The Startup Giving Students A Leg Up
13 Sep 2018
Anonyome Labs is a tech company that specialises in data security by allowing people to take control of their private information. Their motto is ‘it’s not our work life, it’s our life’s work’.
The company is based across three sites, the Gold Coast and two locations in Utah - Salt Lake City and St George. The fast growing Gold Coast startup began operating in 2014 with a handful of staff. Today the Gold Coast lab has 27 employees - 25 full time, plus two part time (interns). All up eight graduates have been employed on the Gold Coast, including a number from Griffith University.
Anonyome Labs’ Paul Jensen says the company typically brings four students into their office every summer and out of those four students they hire two. Jensen says every graduate they’ve hired has come through that internship program.
“In the early days we used to get the interns to work on a specific project, like a product we wanted to introduce six months down the track and while they came up with some great ideas it wasn’t mission critical, so it just felt like another uni assignment because they weren’t engaged in the real world.
“What we found was the interns really loved it when we asked them to work with our engineers on a more pressing issue. They’d jump in and just relished the opportunity to become part of our development teams, in the trenches as it were. They felt so much more empowered by contributing to something that was more real to them.”
Following student feedback indicating that they’d prefer not to work in isolation, Anonyome changed their internship model.
“To be honest it’s worked out better for us, because now we get to see how the interns are working and what their capabilities are in a day to day situation so that we can assess their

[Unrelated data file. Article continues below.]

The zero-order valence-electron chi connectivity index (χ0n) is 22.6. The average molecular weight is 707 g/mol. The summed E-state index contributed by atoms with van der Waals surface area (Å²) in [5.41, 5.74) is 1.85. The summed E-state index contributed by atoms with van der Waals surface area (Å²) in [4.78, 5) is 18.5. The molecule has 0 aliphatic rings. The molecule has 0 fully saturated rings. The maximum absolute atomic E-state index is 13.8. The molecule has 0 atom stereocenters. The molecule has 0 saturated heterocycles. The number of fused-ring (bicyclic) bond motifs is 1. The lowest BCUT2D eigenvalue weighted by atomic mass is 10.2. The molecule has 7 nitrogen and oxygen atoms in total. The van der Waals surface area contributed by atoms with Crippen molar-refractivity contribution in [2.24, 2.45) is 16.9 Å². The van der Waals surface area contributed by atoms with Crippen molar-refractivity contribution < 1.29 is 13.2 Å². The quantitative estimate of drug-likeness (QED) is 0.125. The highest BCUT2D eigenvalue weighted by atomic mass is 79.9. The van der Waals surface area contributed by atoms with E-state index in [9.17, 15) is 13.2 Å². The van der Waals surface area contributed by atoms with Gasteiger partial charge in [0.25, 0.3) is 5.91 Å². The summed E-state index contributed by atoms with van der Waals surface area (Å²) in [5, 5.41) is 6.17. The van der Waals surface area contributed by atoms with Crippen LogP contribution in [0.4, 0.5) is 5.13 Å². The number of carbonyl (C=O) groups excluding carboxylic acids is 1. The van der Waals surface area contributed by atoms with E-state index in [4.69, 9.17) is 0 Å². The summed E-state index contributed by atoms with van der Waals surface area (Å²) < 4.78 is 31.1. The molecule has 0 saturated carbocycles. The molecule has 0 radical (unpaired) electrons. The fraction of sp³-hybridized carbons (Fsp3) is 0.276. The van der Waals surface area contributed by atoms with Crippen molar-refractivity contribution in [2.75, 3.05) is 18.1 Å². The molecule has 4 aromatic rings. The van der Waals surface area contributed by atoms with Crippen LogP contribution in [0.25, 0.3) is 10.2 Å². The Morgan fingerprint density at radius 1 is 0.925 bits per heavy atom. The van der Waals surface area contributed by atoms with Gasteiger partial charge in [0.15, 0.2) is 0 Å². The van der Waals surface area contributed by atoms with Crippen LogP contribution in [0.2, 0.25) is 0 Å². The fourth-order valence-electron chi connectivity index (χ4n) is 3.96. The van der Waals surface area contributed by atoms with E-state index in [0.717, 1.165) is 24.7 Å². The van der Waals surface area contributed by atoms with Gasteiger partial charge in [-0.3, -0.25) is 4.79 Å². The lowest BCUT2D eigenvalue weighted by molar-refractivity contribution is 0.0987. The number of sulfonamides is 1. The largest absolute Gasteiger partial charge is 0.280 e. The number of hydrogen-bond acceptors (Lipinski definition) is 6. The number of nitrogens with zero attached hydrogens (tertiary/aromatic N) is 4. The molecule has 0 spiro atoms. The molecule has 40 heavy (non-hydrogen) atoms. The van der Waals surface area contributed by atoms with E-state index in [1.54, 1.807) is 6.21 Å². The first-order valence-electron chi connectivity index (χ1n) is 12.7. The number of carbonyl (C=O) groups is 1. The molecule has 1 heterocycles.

Insights From Three Interns
Vinnie and Katie went through Anonyome’s internship program two years ago and are now full time staff. Rachel served her internship last summer and now works part time at Anonyome while she finishes her degree.
Vinnie: “The best part was working with senior engineers and learning how they work day to day. The great thing about Anonyome is that you can ask anyone in the team a question and they’re happy to help. I knew from the outset that within this culture I would be able to learn a lot quicker because I was able to work with so many experienced engineers.”
Katie: “I started off doing an industry project through uni here. It was great because while I had free reign over the project I was able to draw on the experience of the Anonyome team. So I was able to both learn from the team and independently create my own project.
It also gave me a sense of what the working environment was like here. It’s both a friendly and creative team environment which really appealed to me.”
Rachel: “When I was an intern I was doing some QA engineering. It was something I hadn’t had a lot of experience with, so I took a lot away from that opportunity. Now I’m working on an industry project like Katie did. I’ve had a lot of help from other interns like Katie and Vinnie who have come through here by sharing their experience and giving me tips like how to use particular software tools.”
The Ideal Graduate
When it comes to identifying a potential intern or graduate Paul Jensen is looking for much more than academic achievement.
“You can get a sense from someone’s academic record as to whether they’re a good worker or not. If I see someone who’s scoring top marks of 7’s right across the spectrum of their subjects that’s a red flag for me. I know that might sound weird, but it does make me wonder what kind of a life is this person having? What sort of a team player are they? What are they doing outside of university?
“If they’ve got a GPA of 5.5 and above, but they’re playing team sport, they’re working part time, they’re involved in their community or they’re giving something back by tutoring at their university, playing music – whatever, I’m more attracted to that person than the person who’s scoring straight 7’s that doesn’t play sport, doesn’t have a part time job or doesn’t do anything other than study. They’re not as interesting to me.”
Paul Jensen stresses that the cliché of what constitutes a typical IT personality couldn’t be further from the reality.
“It’s all about being a good team player. There’re no guys here locked in a closest where we’re sliding pizzas under the door to them. It’s all collaborative. We’re looking for smart team players who aren’t afraid of voicing their opinions and bringing their ideas to the table."